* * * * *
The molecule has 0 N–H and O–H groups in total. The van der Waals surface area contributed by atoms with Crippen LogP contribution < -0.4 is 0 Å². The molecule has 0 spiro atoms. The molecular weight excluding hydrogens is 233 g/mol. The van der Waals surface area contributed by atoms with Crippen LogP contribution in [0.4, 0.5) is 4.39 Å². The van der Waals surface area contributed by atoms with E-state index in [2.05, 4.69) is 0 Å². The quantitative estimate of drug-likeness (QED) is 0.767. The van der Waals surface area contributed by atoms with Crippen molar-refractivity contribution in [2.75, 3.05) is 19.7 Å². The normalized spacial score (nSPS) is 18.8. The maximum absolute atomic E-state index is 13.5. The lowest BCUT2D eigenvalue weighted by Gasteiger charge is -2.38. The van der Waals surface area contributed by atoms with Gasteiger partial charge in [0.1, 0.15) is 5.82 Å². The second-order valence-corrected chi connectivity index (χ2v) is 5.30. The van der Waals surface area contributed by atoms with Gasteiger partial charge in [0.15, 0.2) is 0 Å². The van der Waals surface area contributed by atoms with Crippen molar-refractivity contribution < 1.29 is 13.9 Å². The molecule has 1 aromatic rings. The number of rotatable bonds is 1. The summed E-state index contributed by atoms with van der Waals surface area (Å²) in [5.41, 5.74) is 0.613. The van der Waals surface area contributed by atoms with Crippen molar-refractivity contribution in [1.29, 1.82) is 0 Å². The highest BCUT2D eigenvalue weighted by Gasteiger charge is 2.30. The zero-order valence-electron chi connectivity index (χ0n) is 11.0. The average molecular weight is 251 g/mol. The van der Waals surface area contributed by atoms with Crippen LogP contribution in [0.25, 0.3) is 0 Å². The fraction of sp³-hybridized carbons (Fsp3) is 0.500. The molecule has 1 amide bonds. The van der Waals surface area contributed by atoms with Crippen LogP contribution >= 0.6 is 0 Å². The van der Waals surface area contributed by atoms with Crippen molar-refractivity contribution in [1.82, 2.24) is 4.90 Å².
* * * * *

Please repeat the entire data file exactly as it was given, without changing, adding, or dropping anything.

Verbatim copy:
The molecule has 0 N–H and O–H groups in total. The van der Waals surface area contributed by atoms with Crippen LogP contribution < -0.4 is 0 Å². The molecule has 0 spiro atoms. The molecular weight excluding hydrogens is 233 g/mol. The van der Waals surface area contributed by atoms with Crippen LogP contribution in [0.4, 0.5) is 4.39 Å². The van der Waals surface area contributed by atoms with E-state index in [2.05, 4.69) is 0 Å². The quantitative estimate of drug-likeness (QED) is 0.767. The van der Waals surface area contributed by atoms with Crippen molar-refractivity contribution in [2.75, 3.05) is 19.7 Å². The normalized spacial score (nSPS) is 18.8. The maximum absolute atomic E-state index is 13.5. The lowest BCUT2D eigenvalue weighted by Gasteiger charge is -2.38. The van der Waals surface area contributed by atoms with Gasteiger partial charge in [0.1, 0.15) is 5.82 Å². The second-order valence-corrected chi connectivity index (χ2v) is 5.30. The van der Waals surface area contributed by atoms with Gasteiger partial charge in [0.15, 0.2) is 0 Å². The van der Waals surface area contributed by atoms with Crippen molar-refractivity contribution < 1.29 is 13.9 Å². The molecule has 1 aromatic rings. The number of rotatable bonds is 1. The summed E-state index contributed by atoms with van der Waals surface area (Å²) in [5.41, 5.74) is 0.613. The van der Waals surface area contributed by atoms with Crippen molar-refractivity contribution in [1.29, 1.82) is 0 Å². The highest BCUT2D eigenvalue weighted by Gasteiger charge is 2.30. The zero-order valence-electron chi connectivity index (χ0n) is 11.0. The average molecular weight is 251 g/mol. The van der Waals surface area contributed by atoms with Crippen LogP contribution in [0.25, 0.3) is 0 Å². The fraction of sp³-hybridized carbons (Fsp3) is 0.500. The molecule has 1 amide bonds. The van der Waals surface area contributed by atoms with Crippen LogP contribution >= 0.6 is 0 Å². The van der Waals surface area contributed by atoms with Crippen molar-refractivity contribution in [1.82, 2.24) is 4.90 Å².